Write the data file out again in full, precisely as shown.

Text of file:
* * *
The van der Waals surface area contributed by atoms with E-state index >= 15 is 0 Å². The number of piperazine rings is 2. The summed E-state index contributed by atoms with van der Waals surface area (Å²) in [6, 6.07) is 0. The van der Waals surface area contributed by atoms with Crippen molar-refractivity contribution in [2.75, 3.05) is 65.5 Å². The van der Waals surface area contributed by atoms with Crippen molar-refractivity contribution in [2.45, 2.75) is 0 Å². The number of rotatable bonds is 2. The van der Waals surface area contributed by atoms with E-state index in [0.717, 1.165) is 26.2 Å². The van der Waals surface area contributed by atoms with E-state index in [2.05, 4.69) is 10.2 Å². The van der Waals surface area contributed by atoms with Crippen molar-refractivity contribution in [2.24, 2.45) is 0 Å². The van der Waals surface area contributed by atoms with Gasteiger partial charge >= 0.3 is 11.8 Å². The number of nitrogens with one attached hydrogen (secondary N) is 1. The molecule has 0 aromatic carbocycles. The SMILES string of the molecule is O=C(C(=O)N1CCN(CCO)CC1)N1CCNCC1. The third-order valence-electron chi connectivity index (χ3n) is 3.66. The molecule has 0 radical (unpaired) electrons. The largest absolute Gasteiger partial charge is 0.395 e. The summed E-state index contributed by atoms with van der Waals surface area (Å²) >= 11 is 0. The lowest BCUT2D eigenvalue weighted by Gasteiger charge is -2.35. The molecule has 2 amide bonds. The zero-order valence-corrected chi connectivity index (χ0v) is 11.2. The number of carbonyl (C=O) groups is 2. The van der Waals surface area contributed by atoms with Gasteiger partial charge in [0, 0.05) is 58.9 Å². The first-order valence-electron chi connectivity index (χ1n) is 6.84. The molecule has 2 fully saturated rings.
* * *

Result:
The van der Waals surface area contributed by atoms with E-state index >= 15 is 0 Å². The number of piperazine rings is 2. The summed E-state index contributed by atoms with van der Waals surface area (Å²) in [6, 6.07) is 0. The van der Waals surface area contributed by atoms with Crippen molar-refractivity contribution in [2.75, 3.05) is 65.5 Å². The van der Waals surface area contributed by atoms with Crippen molar-refractivity contribution in [2.45, 2.75) is 0 Å². The number of rotatable bonds is 2. The van der Waals surface area contributed by atoms with E-state index in [0.717, 1.165) is 26.2 Å². The van der Waals surface area contributed by atoms with E-state index in [2.05, 4.69) is 10.2 Å². The van der Waals surface area contributed by atoms with Crippen molar-refractivity contribution in [2.24, 2.45) is 0 Å². The van der Waals surface area contributed by atoms with Gasteiger partial charge >= 0.3 is 11.8 Å². The number of nitrogens with one attached hydrogen (secondary N) is 1. The molecule has 0 aromatic carbocycles. The SMILES string of the molecule is O=C(C(=O)N1CCN(CCO)CC1)N1CCNCC1. The third-order valence-electron chi connectivity index (χ3n) is 3.66. The molecule has 0 radical (unpaired) electrons. The largest absolute Gasteiger partial charge is 0.395 e. The summed E-state index contributed by atoms with van der Waals surface area (Å²) >= 11 is 0. The lowest BCUT2D eigenvalue weighted by Gasteiger charge is -2.35. The molecule has 2 amide bonds. The zero-order valence-corrected chi connectivity index (χ0v) is 11.2. The number of carbonyl (C=O) groups is 2. The van der Waals surface area contributed by atoms with Gasteiger partial charge in [0, 0.05) is 58.9 Å². The first-order valence-electron chi connectivity index (χ1n) is 6.84. The molecule has 2 fully saturated rings.